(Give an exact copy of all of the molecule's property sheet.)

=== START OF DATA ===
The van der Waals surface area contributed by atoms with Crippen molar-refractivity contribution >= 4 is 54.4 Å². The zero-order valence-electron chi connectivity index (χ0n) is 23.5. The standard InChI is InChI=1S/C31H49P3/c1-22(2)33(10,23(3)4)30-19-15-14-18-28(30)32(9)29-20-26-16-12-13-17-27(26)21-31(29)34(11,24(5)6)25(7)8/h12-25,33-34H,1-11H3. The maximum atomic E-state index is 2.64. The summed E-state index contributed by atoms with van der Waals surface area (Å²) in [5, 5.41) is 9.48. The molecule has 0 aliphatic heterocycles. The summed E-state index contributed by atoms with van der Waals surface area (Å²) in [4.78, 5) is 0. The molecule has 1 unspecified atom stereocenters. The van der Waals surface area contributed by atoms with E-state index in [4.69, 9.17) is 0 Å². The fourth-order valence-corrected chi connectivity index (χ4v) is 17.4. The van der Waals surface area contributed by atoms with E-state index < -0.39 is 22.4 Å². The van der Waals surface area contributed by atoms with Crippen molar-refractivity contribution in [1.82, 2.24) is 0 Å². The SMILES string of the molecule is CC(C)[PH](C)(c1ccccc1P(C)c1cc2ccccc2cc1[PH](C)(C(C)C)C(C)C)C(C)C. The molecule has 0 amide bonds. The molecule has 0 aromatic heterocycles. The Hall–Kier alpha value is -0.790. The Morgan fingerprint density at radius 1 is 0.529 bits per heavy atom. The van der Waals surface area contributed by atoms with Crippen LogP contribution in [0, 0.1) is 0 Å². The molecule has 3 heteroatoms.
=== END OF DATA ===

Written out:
The van der Waals surface area contributed by atoms with Crippen molar-refractivity contribution >= 4 is 54.4 Å². The zero-order valence-electron chi connectivity index (χ0n) is 23.5. The standard InChI is InChI=1S/C31H49P3/c1-22(2)33(10,23(3)4)30-19-15-14-18-28(30)32(9)29-20-26-16-12-13-17-27(26)21-31(29)34(11,24(5)6)25(7)8/h12-25,33-34H,1-11H3. The maximum atomic E-state index is 2.64. The summed E-state index contributed by atoms with van der Waals surface area (Å²) in [5, 5.41) is 9.48. The molecule has 0 aliphatic heterocycles. The summed E-state index contributed by atoms with van der Waals surface area (Å²) in [4.78, 5) is 0. The molecule has 1 unspecified atom stereocenters. The van der Waals surface area contributed by atoms with E-state index in [4.69, 9.17) is 0 Å². The fourth-order valence-corrected chi connectivity index (χ4v) is 17.4. The van der Waals surface area contributed by atoms with E-state index < -0.39 is 22.4 Å². The van der Waals surface area contributed by atoms with Crippen molar-refractivity contribution in [1.82, 2.24) is 0 Å². The SMILES string of the molecule is CC(C)[PH](C)(c1ccccc1P(C)c1cc2ccccc2cc1[PH](C)(C(C)C)C(C)C)C(C)C. The molecule has 0 amide bonds. The molecule has 0 aromatic heterocycles. The Hall–Kier alpha value is -0.790. The Morgan fingerprint density at radius 1 is 0.529 bits per heavy atom. The van der Waals surface area contributed by atoms with Crippen LogP contribution in [0, 0.1) is 0 Å². The molecule has 3 heteroatoms.